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obama merkel

The crisis between Germany and the United States, sparked by the discovery of CIA informants within the German BND (Bundesnachrichtendienst, the Federal Intelligence service) and within their Ministry of Defense, brings to our attention once again the ethical problem of whether it is legitimate for a “friendly” intelligence service to seek news and sources within the institutions of an allied nation. In this particular case, both countries are part of NATO and therefore share information, political initiatives, military instruments and whatever else is needed in the fight against common enemies. It could be argued therefore that the CIA shouldn't have stolen information from a friendly nation and that their actions are ethically inappropriate and contrary to the principles of collaboration which are founded on reciprocal trust and on fair play. The German-American crisis began in October 2013 when the statements of Edward Snowden revealed that many European countries were the object of wire-taps by the American NSA. Among the lines that were tapped there was the personal mobile telephone of the German Chancellor Angela Merkel. Successively, with the unveiling of a network of spies within the German institutions, the supposed deviance of CIA's information activity became the object of a full-blown diplomatic incident between the two nations.

Superfluous questions

The first question that comes to mind is: Is it wrong for the CIA to recruit sources in order to intercept information from Germany? The answer is that the CIA is doing its job, it gathers any and all information that can be of interest to the US government and – while carrying out this activity – overlooks the fact that the target of its information-gathering is an allied nation. Furthermore, in this specific case, Germany is an important country both on the industrial level and on the financial one. There are bilateral commercial interests in place. It has a prime role in the relationship with the eastern European countries and is the steering force of the European Union. Does this justify the CIA's interest? The answer is, of course, yes. So where did the CIA err? Only in the fact that, clumsily, its information network was uncovered due to the scarce professionalism of its station chief.

The second question is the following: When the CIA set out to gather information from Germany, did they do so secretly, thus disregarding the guidelines issued by their President Barack Obama? The answer is that any intelligence service like the CIA receives input (requests for information) from its nation's political system and thus acts to fulfill such requests. When, in October 2013, the President of the United States Barack Obama declared publicly that he wasn't aware that Chancellor Angela Merkel's mobile phone was being wire-tapped, he was substantially lying. It is hard to believe that Obama, when faced with information coming from Germany, has never asked himself how the NSA and CIA could come to know so much about the decisions of Angela Merkel or about the activities of the German secret services and Ministry of Defense.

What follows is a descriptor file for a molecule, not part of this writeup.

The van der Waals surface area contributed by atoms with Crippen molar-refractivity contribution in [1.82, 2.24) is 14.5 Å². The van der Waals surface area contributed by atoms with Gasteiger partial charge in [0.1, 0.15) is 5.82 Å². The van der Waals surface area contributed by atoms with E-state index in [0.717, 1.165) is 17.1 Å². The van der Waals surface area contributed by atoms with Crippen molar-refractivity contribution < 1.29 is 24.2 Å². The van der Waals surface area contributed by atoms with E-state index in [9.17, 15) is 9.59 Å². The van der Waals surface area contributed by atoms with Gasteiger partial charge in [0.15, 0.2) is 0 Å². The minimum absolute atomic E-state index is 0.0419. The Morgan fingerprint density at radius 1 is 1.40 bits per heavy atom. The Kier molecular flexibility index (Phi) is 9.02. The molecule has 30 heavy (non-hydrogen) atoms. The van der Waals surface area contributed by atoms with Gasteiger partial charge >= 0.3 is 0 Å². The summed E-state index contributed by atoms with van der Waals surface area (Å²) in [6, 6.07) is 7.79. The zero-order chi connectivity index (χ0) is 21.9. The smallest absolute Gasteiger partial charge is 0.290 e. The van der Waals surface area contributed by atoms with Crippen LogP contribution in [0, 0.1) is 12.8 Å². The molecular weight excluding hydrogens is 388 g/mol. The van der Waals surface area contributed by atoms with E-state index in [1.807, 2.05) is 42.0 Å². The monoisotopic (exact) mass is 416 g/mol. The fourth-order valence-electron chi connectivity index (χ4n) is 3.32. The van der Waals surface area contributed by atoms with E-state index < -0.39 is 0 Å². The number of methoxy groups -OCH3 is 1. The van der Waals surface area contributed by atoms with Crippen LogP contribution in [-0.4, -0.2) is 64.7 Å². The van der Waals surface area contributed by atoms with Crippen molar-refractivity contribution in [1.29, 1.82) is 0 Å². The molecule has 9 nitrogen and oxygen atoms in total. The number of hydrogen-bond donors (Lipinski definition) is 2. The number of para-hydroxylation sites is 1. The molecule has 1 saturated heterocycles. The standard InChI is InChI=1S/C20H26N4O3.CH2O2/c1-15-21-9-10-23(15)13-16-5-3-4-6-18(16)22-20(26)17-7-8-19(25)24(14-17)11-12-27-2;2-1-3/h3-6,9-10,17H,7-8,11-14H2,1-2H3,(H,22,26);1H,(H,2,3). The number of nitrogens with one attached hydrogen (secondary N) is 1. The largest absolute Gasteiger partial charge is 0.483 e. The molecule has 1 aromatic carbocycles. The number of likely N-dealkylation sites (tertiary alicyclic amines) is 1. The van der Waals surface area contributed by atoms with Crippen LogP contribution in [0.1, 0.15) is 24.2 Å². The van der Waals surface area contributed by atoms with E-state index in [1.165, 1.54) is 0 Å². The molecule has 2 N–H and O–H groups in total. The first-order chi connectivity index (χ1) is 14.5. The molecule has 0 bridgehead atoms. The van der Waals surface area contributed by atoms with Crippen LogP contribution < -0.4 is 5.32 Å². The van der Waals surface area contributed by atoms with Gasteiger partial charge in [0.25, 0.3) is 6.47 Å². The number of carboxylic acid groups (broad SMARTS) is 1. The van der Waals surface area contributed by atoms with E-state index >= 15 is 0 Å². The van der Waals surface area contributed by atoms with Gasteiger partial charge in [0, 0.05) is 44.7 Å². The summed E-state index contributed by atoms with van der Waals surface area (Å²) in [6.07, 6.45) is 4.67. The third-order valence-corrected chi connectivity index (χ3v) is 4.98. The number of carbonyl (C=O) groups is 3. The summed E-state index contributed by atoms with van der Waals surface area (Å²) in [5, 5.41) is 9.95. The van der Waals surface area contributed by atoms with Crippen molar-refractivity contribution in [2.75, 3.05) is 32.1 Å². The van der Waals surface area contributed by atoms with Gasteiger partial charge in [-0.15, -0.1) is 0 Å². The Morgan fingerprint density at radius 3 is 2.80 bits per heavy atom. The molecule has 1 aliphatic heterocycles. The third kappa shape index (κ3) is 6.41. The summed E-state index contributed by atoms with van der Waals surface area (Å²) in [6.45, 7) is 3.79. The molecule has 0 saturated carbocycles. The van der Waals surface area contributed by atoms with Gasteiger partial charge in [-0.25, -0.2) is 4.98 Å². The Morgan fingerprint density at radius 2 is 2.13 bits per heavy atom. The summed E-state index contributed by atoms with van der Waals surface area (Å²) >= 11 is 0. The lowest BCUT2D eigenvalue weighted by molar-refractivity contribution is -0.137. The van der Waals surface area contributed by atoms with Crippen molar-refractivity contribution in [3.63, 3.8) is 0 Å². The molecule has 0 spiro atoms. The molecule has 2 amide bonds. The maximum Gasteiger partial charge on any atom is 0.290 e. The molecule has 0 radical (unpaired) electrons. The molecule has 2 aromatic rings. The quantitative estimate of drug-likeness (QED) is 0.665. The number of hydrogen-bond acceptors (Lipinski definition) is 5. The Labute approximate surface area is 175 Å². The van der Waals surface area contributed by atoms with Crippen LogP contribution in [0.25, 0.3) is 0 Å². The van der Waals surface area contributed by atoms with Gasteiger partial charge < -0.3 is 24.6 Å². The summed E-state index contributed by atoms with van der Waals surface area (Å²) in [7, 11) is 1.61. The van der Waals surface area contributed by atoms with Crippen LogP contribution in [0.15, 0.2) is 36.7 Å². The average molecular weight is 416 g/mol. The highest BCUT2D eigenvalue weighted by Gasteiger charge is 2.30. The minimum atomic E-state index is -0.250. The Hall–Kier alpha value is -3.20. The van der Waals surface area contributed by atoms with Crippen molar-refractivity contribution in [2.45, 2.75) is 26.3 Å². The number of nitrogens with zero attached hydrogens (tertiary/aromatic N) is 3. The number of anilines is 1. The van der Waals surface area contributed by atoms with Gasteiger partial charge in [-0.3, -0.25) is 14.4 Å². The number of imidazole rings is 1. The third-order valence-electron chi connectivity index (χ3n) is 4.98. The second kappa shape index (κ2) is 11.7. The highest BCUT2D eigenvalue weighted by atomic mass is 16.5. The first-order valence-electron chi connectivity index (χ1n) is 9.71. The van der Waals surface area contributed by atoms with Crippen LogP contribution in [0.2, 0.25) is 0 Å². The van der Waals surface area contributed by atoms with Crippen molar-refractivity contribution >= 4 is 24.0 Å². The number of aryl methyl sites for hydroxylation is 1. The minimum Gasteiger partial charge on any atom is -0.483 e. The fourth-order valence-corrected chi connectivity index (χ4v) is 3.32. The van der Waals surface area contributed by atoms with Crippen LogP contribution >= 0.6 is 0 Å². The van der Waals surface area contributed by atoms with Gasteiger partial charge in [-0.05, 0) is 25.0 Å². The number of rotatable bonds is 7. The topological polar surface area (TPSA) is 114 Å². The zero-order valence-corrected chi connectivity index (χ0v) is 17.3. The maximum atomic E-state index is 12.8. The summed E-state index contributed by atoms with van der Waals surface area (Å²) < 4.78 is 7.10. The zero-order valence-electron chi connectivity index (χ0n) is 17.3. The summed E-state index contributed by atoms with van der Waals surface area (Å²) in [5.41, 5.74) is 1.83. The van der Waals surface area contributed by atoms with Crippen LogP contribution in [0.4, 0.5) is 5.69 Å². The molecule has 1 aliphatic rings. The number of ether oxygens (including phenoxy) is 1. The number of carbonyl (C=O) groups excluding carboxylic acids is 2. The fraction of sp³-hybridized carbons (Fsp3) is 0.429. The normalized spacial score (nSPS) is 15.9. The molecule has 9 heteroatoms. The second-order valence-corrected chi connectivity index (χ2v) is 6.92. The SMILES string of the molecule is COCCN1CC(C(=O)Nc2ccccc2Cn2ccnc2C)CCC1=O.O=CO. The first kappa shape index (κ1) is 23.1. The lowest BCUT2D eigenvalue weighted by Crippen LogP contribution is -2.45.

Every piece of information that lands on the tabletop of a top political figure must be coupled with an evaluation on that information's degree of reliability and on its origin, be it of technical nature (wiretap or other) or humint (the human sources). This is a rule; a 'modus operandi' that is applied universally; the USA and Germany are no exception. It is on the basis of the reliability of an information that a politician plans his or her actions. In other words, the CIA receives requests for information, it elaborates the best operational way to obtain such information (here lies their autonomy), it then relays the information to the applicant and gives the information a degree of reliability (thus mentioning the method used to gather the info). Barack Obama surely knew, at least in part, where the information was coming from, regardless of whether or not John Brennan, who was designated CIA head by Obama himself, informed his commander-in-chief, as could be the case in the scope of a fiduciary relationship between the two individuals, about the source of the information.

Angela Merkel has tried to bring the issue on the ethical level and has even argued that such information-gathering is a useless splurge of energy but the events at hand should be evaluated through different parameters. It is true that, with the scourge of terrorism running rampant, intelligence services should have different, more important priorities. But it is also true that the CIA, together with the Russian and Chinese secret services, have a global outreach. The other intelligence services are geographically more limited, while the CIA has operatives all around the globe; not only in the countries where there is a primary informative interest, but in “friendly” countries as well, Germany included. The CIA can afford to control and penetrate, intelligence-wise, even an allied nation. It has the money, the personnel and the technical capacity to do so.

john brennan
The director of CIA, John Brennan

The Station Chief

It is thus time to evaluate the actions of the Station Chief (some intelligence services use the term “antenna” or “Center Chief”) of the CIA in Berlin, the person that has sparked the crisis between Germany and the United States.